Diane Paulus, Suzan Lori-Parks, and some other folks are on a mission to adapt George Gershwin's Porgy and Bess for commercial audiences on Broadway. They are adding dialogue to the opera and a more "upbeat" ending.

His lordship Stephen Sondheim is not amused:

What Ms. Paulus wants, and has ordered, are back stories for the characters. For example she (or, rather, Ms. Parks) is supplying Porgy with dialogue that will explain how he became crippled. She fails to recognize that Porgy, Bess, Crown, Sportin’ Life and the rest are archetypes and intended to be larger than life and that filling in “realistic” details is likely to reduce them to line drawings...

Then there is Ms. Paulus’s condescension toward the audience. She says, “I’m sorry, but to ask an audience these days to invest three hours in a show requires your heroine be an understandable and fully rounded character.” I don’t know what she’s sorry about, but I’m glad she can speak for all of us restless theatergoers. If she doesn’t understand Bess and feels she has to “excavate” the show, she clearly thinks it’s a ruin, so why is she doing it? I’m sorry, but could the problem be her lack of understanding, not [lyricist DuBose] Heyward’s?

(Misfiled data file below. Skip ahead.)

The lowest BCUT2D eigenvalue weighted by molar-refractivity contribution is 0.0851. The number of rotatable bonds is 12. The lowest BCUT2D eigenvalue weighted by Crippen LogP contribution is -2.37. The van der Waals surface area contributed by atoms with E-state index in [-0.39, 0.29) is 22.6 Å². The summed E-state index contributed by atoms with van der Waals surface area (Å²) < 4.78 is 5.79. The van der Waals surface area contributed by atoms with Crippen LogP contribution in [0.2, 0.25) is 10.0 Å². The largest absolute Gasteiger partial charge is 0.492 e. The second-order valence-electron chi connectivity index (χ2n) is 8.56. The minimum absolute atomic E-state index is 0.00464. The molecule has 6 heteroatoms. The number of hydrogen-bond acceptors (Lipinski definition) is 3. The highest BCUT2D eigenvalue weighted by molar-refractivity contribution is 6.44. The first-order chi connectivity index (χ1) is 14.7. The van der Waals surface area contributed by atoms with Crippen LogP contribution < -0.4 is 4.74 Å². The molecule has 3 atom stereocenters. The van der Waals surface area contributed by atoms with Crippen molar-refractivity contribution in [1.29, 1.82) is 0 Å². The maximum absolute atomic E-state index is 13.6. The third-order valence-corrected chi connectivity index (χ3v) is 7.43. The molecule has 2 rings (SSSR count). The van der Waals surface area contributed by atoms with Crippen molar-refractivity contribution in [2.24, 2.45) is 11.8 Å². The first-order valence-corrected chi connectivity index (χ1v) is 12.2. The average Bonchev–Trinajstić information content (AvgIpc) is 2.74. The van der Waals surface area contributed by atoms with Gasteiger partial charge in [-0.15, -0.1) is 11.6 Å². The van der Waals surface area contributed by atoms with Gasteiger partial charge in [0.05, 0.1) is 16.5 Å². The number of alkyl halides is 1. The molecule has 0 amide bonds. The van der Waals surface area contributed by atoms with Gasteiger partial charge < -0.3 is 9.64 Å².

It's fun to watch Sondheim sink his teeth into some fellow artists, and I agree that the idea of "updating" and "improving" Porgy and Bess sounds arrogant and foolish—but theater people are allowed to be (encouraged to be!) arrogant and foolish. If you can't be arrogant and foolish in theater, where can you be arrogant and foolish? Politics will be the only place left.

The rewrite will succeed or fail on its own merits. Either way, it can't hurt Gershwin's opera.

More importantly: if you haven't read Charles Mudede's insightful and surprisingly personal review of Porgy and Bess now playing at Seattle Opera, you should. The final two paragraphs are some of the best criticism I've read all year.